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Fol. Hey-hoes! a god of winds: there's at least four-and-twenty of them imprisoned in my belly; if I sigh not forth some of them, the rest will break out at the back-door; and how sweet the music of their roaring will be, let an Irishman judge.
Ray. He is a songster too.
Fol. A very foolish one; my music is natural, and came by inheritance: my father was a French nightingale, and my mother an English wagtail; I was born a cuckoo in the spring, and lost my voice in summer, with laying my eggs in a sparrow's nest; but I'll venture for one :-fill my dishevery one take his own, and, when I hold up my finger, off with it, Aut. Begin.
Merrily, merrily, merrily, Oh, ho!
Play it off stifly, we may not part so. Chor. Merrily, &c.
[Here, and at the conclusion of every
stanza, they drink.
Pots fly about, give us more liquor,
Merrily, fc. Now, have I more air than ten musicians; besides there is a whirlwind in my brains, I could both caper and turn round.
Aut. Oh, a dance by all means ! Now cease your healths, and in an active motion Bestir
ye nimbly, to beguile the hours. Fol. I am for you in that too; 'twill jog down
. the lees of these rouses into a freer passage ; but take heed of sure footing, 'tis a slippery season : many men fall by rising, and many women are raised by falling.
Ray. Above utterance.
Aut. Devise a round; You have your liberty.
2 Devise a round.] i. e, a health to in short; which Raybright immediately does.
name a toast,
Ray. A health to Autumn's self!
[They drink. Aut. Continue here with me, and by thy pre
sence Create me favourite to thy fair progenitor, And be mine heir.
Ray. I want words to express My thankfulness.
Aut. Whate'er the wanton Spring, When she doth diaper the ground with beauties, Toils for, comés home to Autumn; Summer
sweats, Either in pasturing her furlongs, reaping The crop of bread, ripening the fruits for food, [While] Autumn's garners house them, Autumn's
Ray. Under the Sun, you are the year's great
emperor. Aut. On now, to new variety of feasts ; Princely contents are fit for princely guests.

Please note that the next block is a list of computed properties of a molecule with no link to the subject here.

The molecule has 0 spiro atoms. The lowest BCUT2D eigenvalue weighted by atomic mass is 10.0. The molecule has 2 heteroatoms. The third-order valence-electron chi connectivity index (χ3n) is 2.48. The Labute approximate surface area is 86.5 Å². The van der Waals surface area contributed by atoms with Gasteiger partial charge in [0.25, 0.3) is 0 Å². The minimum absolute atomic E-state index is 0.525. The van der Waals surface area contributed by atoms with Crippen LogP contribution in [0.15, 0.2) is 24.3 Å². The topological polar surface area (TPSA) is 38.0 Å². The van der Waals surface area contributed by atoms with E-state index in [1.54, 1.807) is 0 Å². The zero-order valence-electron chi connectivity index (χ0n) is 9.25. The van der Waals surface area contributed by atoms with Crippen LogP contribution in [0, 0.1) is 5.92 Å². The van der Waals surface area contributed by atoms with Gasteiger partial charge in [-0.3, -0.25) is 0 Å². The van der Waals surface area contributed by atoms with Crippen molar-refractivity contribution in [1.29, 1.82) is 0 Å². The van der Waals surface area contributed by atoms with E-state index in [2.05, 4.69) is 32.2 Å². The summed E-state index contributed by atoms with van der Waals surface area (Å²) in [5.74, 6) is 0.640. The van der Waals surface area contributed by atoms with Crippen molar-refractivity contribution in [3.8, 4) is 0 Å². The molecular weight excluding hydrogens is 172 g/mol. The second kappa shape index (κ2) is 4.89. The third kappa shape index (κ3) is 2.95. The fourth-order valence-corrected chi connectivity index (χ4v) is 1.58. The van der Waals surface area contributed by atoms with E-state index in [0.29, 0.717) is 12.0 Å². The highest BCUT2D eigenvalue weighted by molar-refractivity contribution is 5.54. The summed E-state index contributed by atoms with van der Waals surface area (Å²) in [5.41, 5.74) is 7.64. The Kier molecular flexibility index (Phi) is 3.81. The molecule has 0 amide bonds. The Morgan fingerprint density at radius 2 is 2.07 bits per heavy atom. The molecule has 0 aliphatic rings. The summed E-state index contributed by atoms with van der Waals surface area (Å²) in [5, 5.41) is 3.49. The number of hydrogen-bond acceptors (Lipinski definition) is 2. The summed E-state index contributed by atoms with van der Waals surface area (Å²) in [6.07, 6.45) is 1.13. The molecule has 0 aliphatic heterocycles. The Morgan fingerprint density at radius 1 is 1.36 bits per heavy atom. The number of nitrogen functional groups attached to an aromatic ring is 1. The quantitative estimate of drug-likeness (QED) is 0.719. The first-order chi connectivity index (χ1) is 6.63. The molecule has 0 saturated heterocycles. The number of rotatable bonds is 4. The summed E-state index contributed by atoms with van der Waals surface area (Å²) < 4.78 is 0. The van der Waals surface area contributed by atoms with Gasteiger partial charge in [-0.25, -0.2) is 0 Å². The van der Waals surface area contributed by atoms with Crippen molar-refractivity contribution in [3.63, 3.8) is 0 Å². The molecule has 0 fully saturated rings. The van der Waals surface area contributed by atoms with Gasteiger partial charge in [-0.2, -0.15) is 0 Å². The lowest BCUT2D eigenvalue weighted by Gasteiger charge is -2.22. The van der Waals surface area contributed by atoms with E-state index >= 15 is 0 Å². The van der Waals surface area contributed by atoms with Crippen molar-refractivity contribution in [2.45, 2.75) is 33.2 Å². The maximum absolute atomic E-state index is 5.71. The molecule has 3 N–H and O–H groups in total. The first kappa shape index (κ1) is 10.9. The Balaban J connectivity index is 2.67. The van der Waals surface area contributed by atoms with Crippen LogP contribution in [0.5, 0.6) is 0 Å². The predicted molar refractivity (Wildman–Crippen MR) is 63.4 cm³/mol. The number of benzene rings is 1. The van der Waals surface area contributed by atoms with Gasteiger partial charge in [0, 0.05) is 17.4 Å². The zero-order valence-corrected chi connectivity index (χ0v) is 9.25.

Ray. My lord, I'll follow. [Flourish. Exit Aut. Sure, I am not well.
Fol. Surely I am half drunk, or monstrously mistaken : you mean to stay here, belike? Ray. Whither should I
else? Fol. Nay, if you will kill yourself in your own
. defence, I'll not be of your jury.
Re-enter Humour. Hum. You have had precious pleasures, choice
of drunkenness; Will you
be gone? Ray. I feel a war within me, And every doubt that resolution kills Springs up a greater: In the year's revolution, There cannot be a season more delicious, When Plenty, Summer's daughter, empties daily Her cornucopia, fill’d with choicest viands.
Fol. Plenty's horn is always full in the city. Ray. When temperate heat offends not with
extremes, When day and night have their distinguishment With a more equal measure;
Hum. Ha! in contemplation?
Fol. Troubling himself with this windy-guts, this belly-aching Autumn, this Apple John Kent, and warden of Fruiterers' hall.
Ray. When the bright Sun, with kindly distant
beams Gilds ripen'd fruit;
Hum. And what fine meditation Transports you thus? You study some encomium Upon the beauty of the garden's queen ; You'd make the paleness to supply the vacancy Of Cynthia's dark defect.
Fol. Madam, let but a green-sickness chambermaid be thoroughly steeled, if she get not a better colour in one month, I'll be forfeited to Autumn for ever, and fruit-eat my flesh into a consumption, Hum. Come, Raybright; whatsoe'er sugges
tions Have won on thy apt weakness, leave these
Ray. I must.
Hum. You shall not;
Fol. Pork, beef, mutton, very sweet mutton, veal, venison, capon, fine fat capon, partridge, snite, plover, larks, teal, admirable teal, my lorda,
Hum. Mistery there, like to another nature,